A Commentary by John Stott
1 Thessalonians 5:9-10. c). Foundations for Christian hope: God’s appointment and Christ’s death.
How is it possible for us to put on as our helmet *the hope of salvation*? On what foundation is our Christian hope built? Some of the Thessalonians were afraid of the Parousia, because to them it spelled judgment; how could they be confident that it would bring them salvation instead? It was to answer these questions that Paul wrote verses 9 and 10.
*For God did not appoint us to suffer wrath but to receive salvation through our Lord Jesus Christ. He died for us so that, whether we are awake or asleep, we may live together with him*.
So far Paul has based how we should behave (awake, alert, self-controlled, well-armed) on who we are (children of the day and of the light). Now he goes on to base who we are on who God is and on what he has done for us. He makes two great statements.
First, *God did not appoint* (or ‘destine’) us to suffer wrath (to endure the fearful condemnation our sins deserve) *but to receive salvation* (a rescue from God’s wrath and judgment, and the corresponding gift of a free forgiveness) *through our Lord Jesus Christ* (9).
Secondly, this Lord Jesus Christ *died for us so that…we may live together with him* (10). There is no developed doctrine of the Atonement here. Nevertheless, some important truths are taught. To begin with, he died *for us*, on our behalf and for our benefit. This must mean ‘for our sins’, the phraseology Paul used later, since throughout Scripture death is the penalty for sin (E.g. Rom.6:23). He died that we might live. Thus his death and our life are deliberately contrasted and inseparably connected. Our life is due entirely to his death, and the kind of life he has won for us is a life lived *together with him*. So he died our death that we might live his life. Through his death we have been not only reprieved but reconciled. And the fullness of this life with him will be ours *whether* at the Parousia *we are awake or asleep* (10). The metaphor here must refer to our physical condition (whether we are alive when Jesus comes or have died beforehand, as in 4:13-15), and not to our spiritual and moral state (whether we are self-controlled or self-indulgent, as in verses 6-8). That is, the time of our death is irrelevant. At the Parousia the Christian living will have no advantage over the Christian dead, and *vice versa*. Both groups will equally receive the fullness of salvation and life.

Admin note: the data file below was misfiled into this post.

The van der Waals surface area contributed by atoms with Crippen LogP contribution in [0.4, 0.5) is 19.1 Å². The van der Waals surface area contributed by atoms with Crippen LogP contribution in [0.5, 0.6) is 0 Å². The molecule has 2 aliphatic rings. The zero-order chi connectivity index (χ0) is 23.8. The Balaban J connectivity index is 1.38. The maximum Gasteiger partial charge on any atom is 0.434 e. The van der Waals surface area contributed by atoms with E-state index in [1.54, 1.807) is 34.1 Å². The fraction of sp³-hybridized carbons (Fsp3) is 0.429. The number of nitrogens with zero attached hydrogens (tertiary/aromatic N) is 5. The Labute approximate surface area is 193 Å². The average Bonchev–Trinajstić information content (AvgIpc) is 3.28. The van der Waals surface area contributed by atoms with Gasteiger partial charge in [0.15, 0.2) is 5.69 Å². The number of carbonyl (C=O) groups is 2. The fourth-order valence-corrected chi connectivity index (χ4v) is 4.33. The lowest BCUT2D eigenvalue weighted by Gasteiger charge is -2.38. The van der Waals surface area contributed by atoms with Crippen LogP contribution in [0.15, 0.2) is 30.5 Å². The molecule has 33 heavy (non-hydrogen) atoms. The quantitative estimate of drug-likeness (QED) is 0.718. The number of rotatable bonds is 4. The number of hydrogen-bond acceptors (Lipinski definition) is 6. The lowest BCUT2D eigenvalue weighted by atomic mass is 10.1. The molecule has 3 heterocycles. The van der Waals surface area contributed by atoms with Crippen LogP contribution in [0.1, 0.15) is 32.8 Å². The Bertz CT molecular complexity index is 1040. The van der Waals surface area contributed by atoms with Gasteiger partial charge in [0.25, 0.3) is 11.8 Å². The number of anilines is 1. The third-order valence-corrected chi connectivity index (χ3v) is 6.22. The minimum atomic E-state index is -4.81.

It is helpful to bring the apostle’s two statements together. First, God appointed us to receive salvation (9). Secondly, Christ died for us that we might live (10). Thus our future salvation depends on God’s purpose, and our future life on Christ’s death. Our ‘hope of salvation’ is well founded, therefore. It stands firmly on the solid rock of God’s will and Christ’s death, and not on the shifting sands of our own performance or feelings. The ultimate reason why we should be bold rather than faint-hearted in anticipation of the Parousia lies not in who we are (children of the day and of the light) but on who God is, as revealed in the cross (the giver of salvation and life).
Tomorrow: 1 Thessalonians 5:11. d). Conclusion: a community of mutual support.
The John Stott Bible Study is taken from The Message of 1 & 2 Thessalonians. The Bible Speaks Today John Stott. Used by permission of Inter-Varsity Press UK, Nottingham. All rights reserved.